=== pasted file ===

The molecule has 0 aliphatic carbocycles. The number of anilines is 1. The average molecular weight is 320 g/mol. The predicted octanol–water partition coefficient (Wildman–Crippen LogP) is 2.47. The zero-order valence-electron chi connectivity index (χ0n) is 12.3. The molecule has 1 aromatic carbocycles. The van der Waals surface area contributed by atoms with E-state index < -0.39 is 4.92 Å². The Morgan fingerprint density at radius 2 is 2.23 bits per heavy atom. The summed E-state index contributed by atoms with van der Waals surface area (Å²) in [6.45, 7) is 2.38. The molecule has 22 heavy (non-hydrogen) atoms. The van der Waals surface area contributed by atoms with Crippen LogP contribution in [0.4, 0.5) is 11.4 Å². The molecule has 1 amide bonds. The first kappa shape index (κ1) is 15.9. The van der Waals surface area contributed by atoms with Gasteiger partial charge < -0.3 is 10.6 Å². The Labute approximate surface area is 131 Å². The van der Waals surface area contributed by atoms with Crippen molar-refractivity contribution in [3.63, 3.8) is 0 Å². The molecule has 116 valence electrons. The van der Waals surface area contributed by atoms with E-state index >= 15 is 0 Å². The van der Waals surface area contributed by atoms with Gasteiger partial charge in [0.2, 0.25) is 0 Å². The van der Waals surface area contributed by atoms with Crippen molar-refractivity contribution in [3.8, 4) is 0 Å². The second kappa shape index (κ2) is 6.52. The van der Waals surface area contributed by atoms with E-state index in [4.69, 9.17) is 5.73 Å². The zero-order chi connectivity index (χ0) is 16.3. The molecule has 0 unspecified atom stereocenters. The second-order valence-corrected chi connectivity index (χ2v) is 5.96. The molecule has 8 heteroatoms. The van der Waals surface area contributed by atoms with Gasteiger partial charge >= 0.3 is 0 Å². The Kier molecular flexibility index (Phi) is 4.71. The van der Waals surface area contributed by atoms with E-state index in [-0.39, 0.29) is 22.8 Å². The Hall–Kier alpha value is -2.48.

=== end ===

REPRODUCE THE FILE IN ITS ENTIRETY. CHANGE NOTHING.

The molecule has 0 aliphatic carbocycles. The number of anilines is 1. The average molecular weight is 320 g/mol. The predicted octanol–water partition coefficient (Wildman–Crippen LogP) is 2.47. The zero-order valence-electron chi connectivity index (χ0n) is 12.3. The molecule has 1 aromatic carbocycles. The van der Waals surface area contributed by atoms with E-state index < -0.39 is 4.92 Å². The Morgan fingerprint density at radius 2 is 2.23 bits per heavy atom. The summed E-state index contributed by atoms with van der Waals surface area (Å²) in [6.45, 7) is 2.38. The molecule has 22 heavy (non-hydrogen) atoms. The van der Waals surface area contributed by atoms with Crippen LogP contribution in [0.4, 0.5) is 11.4 Å². The molecule has 1 amide bonds. The first kappa shape index (κ1) is 15.9. The van der Waals surface area contributed by atoms with Gasteiger partial charge < -0.3 is 10.6 Å². The Labute approximate surface area is 131 Å². The van der Waals surface area contributed by atoms with Crippen molar-refractivity contribution in [3.63, 3.8) is 0 Å². The molecule has 116 valence electrons. The van der Waals surface area contributed by atoms with E-state index >= 15 is 0 Å². The van der Waals surface area contributed by atoms with Gasteiger partial charge in [0.2, 0.25) is 0 Å². The van der Waals surface area contributed by atoms with Crippen molar-refractivity contribution in [3.8, 4) is 0 Å². The second kappa shape index (κ2) is 6.52. The van der Waals surface area contributed by atoms with E-state index in [4.69, 9.17) is 5.73 Å². The zero-order chi connectivity index (χ0) is 16.3. The molecule has 0 unspecified atom stereocenters. The second-order valence-corrected chi connectivity index (χ2v) is 5.96. The molecule has 8 heteroatoms. The van der Waals surface area contributed by atoms with Gasteiger partial charge >= 0.3 is 0 Å². The Kier molecular flexibility index (Phi) is 4.71. The van der Waals surface area contributed by atoms with E-state index in [-0.39, 0.29) is 22.8 Å². The Hall–Kier alpha value is -2.48.